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Research On Gay, Lesbian Adoptions Named ‘Distinguished’

April 1, 2011
SHSU Media Contact: Jennifer Gauntt

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A paper by assistant professor of sociology Mary Ann Davis that looks at adoptions by the gay and lesbian community has been recognized by the Southwestern Sociological Association.

“Gay Male and Lesbian Same Sex Couple Adoptions in the United States” was named the “Distinguished Paper” by the organization during its March 16-19 meeting in Las Vegas.

The research is part of a chapter in Davis’s forthcoming book “Children for Families or Families for Children: The Demography of Adoption Behavior in the U.S.,” which will be published by Springer Publishing.

Davis’s paper was a demographic analysis of state laws of both marriage and adoption, statistics on national domestic and foster care adoptions, and how international laws vary by country for inter-country adoptions.

In her research she found that only one state in the U.S., Arkansas, does not allow adoptions by gays and lesbians, and that law is currently challenged and on the Arkansas State Supreme Court Docket. She also found there is overwhelming support for the practice from professional associations, including the American Academy of Pediatrics, the American Academy of Child and Adolescent Psychiatry and the National Association of Social Workers.

A licensed clinical social worker with emeritus status, Davis said she has worked for a number of years in child welfare, foster care and placing children for adoption.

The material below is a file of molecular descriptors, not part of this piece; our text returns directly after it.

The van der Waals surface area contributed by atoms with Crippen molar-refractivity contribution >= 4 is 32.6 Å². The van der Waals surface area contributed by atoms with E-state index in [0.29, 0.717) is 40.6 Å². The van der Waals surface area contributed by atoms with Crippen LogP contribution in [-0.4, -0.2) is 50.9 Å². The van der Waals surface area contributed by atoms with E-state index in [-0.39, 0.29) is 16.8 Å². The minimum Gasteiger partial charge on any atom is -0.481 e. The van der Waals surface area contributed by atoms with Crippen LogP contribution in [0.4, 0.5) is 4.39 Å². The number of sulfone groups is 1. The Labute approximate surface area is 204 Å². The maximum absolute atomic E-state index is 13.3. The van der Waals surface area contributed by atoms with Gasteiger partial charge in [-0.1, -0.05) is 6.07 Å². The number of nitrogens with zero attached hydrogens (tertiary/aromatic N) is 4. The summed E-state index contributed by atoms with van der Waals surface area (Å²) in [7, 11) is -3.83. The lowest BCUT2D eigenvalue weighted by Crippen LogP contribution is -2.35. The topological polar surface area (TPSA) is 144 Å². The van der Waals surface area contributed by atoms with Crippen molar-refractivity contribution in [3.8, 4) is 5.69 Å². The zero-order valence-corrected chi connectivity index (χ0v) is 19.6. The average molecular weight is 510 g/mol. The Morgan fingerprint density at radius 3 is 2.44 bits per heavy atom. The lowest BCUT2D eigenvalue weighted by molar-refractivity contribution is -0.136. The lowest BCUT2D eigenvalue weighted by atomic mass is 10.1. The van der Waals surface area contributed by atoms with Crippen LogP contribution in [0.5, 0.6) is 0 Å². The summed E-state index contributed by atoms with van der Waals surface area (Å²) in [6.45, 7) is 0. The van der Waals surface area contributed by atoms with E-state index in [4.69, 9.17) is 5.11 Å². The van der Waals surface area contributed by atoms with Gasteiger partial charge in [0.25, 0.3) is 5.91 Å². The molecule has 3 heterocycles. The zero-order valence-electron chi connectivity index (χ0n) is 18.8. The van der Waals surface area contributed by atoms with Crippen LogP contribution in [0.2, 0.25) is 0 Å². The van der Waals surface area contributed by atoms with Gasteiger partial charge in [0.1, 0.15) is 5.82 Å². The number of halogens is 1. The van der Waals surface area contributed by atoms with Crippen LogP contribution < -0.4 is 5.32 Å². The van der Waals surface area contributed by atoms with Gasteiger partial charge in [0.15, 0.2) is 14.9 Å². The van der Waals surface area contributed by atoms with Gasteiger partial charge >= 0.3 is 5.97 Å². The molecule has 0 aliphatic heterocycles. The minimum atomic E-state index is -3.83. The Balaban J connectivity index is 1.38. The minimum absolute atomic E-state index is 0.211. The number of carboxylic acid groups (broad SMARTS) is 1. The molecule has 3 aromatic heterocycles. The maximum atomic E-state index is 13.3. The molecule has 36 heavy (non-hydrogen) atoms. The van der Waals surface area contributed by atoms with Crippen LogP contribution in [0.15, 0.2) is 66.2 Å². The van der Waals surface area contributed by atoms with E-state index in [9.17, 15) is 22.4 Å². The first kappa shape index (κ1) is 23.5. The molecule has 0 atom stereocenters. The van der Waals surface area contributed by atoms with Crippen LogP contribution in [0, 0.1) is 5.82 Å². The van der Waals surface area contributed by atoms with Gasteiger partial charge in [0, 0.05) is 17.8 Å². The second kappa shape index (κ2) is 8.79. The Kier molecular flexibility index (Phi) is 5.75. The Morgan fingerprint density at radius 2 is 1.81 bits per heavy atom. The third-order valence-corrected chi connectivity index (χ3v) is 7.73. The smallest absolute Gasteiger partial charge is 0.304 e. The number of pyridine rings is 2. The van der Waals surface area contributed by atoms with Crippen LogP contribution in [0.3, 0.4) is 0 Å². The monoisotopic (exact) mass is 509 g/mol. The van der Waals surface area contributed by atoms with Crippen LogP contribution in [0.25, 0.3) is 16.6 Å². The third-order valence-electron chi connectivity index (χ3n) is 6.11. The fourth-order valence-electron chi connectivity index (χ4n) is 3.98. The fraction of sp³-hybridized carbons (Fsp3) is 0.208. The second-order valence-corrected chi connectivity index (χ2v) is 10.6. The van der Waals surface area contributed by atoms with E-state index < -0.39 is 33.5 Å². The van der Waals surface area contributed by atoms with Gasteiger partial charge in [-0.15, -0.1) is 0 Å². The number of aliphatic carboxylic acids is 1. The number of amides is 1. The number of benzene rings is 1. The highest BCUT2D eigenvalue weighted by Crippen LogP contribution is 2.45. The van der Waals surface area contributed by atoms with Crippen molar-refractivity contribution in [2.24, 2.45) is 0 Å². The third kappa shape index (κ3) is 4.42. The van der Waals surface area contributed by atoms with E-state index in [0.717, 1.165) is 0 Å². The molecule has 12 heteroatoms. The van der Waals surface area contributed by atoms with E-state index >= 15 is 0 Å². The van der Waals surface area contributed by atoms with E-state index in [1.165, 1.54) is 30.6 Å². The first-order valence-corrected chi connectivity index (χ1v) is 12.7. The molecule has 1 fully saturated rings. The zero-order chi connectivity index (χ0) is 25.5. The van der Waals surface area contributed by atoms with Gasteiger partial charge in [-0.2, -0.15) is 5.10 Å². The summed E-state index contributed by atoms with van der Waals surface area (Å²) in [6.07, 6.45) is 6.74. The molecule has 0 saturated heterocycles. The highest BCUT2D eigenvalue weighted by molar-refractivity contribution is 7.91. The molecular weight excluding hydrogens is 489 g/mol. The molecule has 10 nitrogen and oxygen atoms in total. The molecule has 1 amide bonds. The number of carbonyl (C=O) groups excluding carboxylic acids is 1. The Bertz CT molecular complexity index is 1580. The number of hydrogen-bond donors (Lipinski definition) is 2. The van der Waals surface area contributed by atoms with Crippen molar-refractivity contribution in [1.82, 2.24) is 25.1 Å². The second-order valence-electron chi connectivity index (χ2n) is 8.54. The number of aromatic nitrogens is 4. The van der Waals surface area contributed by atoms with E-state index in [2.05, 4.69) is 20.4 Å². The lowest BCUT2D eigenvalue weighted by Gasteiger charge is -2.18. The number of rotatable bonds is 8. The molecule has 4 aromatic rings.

“I have noticed for a long time that one of the unspoken practices is the large number of gay and lesbian foster parents who adopt,” she said. “They are actively recruited because these (foster children) are the children that it is very difficult to find homes for.”

Davis said preventing gay and lesbian adoptions has been a recent topic of discourse in the Texas Legislature.

Child welfare agencies have spoken in support of gay male and lesbian foster parenting and adoption: because of the volume of foster children adopted by the population and the numbers of children on waiting lists without homes; it is in the best interest of foster children currently in these homes remaining in these stable placements; and, most importantly, research has shown no detrimental effect along with “many children who have been physically and sexually abused are unsuccessful in homes with the offending sex,” she said.

One measure that supports adoption by the gay and lesbian community is the “Best Interest of the Child” dictum followed by the courts and child-placing agencies.

“The best interest of the child is to have a stable home, and we don’t have enough foster homes,” Davis said. “When we had hurricanes Katrina and Rita, the five states affected by the hurricanes had to place children in 19 different states. There is a cultural lag between what the practices are, what’s actually going on, and what people think is going on. It’s a very topical and interesting area of research.

“The other thing is that people on the street will think is that there are going to be adverse consequences (for the child),” she said. “There have been three meta-analyses—which are comparisons of all of the research that’s been conducted—and all of the studies agree that there are no detrimental effects on children who are adopted by gay male or lesbian same sex couples.

“There are detrimental effects, however, if children go to institutions versus foster homes—if there aren’t enough foster homes and they are moved out of state or have multiple placements, moving from place to place to place.”

 

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